Ken Klukowski

Co-authored with Ken Blackwell

The Supreme Court’s decision today in the racial preferences case Ricci v. DeStefano will be a major story. Less noticed but equally important, the Supreme Court’s decision on voting rights last week heralds a sea change in racial politics in this country. Taken with the Ricci decision, it’s clear that a new era is dawning on race in America.

The Supreme Court upheld the constitutionality of part of the Voting Rights Act on June 22. But in its opinion, the Court signaled that a massive change in voting rights was coming, and Justice Thomas took his usual role as a herald in declaring what could soon happen regarding this fundamental right.

The Court decided NAMUDNO v. Holder on June 22, where a Texas utility district argued that it should be able to escape federal supervision under the Voting Rights Act of 1965 (VRA). Most Southern states, and any political subdivision of those states, are required by Section Five of the VRA to get preclearance from the Department of Justice (DOJ) before making any changes to its voting laws, no matter how minor or insignificant those changes might be. Section Five was created during the 1960s to fight militant racism and organized voter intimidation. The preclearance process is invasive and tedious, and there is far too much opportunity for a politically-charged DOJ (such as the Obama-Holder DOJ) to use this power to shape voting laws that benefit a particular political party.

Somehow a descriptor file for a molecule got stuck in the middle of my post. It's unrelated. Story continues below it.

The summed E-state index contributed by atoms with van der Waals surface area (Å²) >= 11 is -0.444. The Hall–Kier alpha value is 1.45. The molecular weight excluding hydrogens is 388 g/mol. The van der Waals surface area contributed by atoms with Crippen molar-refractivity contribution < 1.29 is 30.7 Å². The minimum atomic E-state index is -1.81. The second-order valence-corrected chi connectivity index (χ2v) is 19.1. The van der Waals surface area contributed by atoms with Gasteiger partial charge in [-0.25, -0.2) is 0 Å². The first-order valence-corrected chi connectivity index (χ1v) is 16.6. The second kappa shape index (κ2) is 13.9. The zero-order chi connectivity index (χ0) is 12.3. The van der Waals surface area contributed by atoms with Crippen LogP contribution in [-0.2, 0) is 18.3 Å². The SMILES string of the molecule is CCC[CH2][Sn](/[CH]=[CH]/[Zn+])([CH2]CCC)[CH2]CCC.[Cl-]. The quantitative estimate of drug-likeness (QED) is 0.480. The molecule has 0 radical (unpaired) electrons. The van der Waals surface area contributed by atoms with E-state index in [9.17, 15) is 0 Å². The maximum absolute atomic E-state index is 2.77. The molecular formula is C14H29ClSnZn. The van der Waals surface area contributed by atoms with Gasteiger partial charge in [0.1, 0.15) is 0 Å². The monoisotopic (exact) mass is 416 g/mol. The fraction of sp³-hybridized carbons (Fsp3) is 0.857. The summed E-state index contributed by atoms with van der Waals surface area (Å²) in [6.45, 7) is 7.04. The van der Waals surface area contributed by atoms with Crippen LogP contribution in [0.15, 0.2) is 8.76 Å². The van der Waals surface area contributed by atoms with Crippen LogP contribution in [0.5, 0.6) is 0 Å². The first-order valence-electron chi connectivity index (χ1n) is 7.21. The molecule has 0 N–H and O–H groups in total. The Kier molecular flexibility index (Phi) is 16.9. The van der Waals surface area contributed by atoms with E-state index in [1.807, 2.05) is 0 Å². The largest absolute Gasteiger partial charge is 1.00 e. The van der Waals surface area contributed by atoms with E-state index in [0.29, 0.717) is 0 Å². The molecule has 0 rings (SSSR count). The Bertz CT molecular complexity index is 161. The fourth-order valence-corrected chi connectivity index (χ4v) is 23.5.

The Northwest Austin Municipal Utility District Number One (NAMUDNO), argued that its lack of discrimination history should allow it to use the “bailout” provision of the Voting Rights Act to no longer be subject to these backbreaking regulations and oversight. It also argued that, if it doesn’t qualify to “bail out,” the Supreme Court should hold that Section Five is a product of a bygone era that has no place in a country where a black man can now be elected president of the United States.

The Supreme Court unanimously held (9-0) that NAMUDNO qualifies for the bailout provision, rejecting the Obama-Holder DOJ’s position to the contrary, and so could now pursue that process to get out from under Section Five. Having done that, the Court also held 8-1 that it was unnecessary to decide whether Section Five is unconstitutional.


Ken Klukowski

Ken Klukowski is a bestselling author and Townhall’s legal contributor covering the U.S. Supreme Court, and a fellow with the Family Research Council, American Civil Rights Union, and Liberty University School of Law.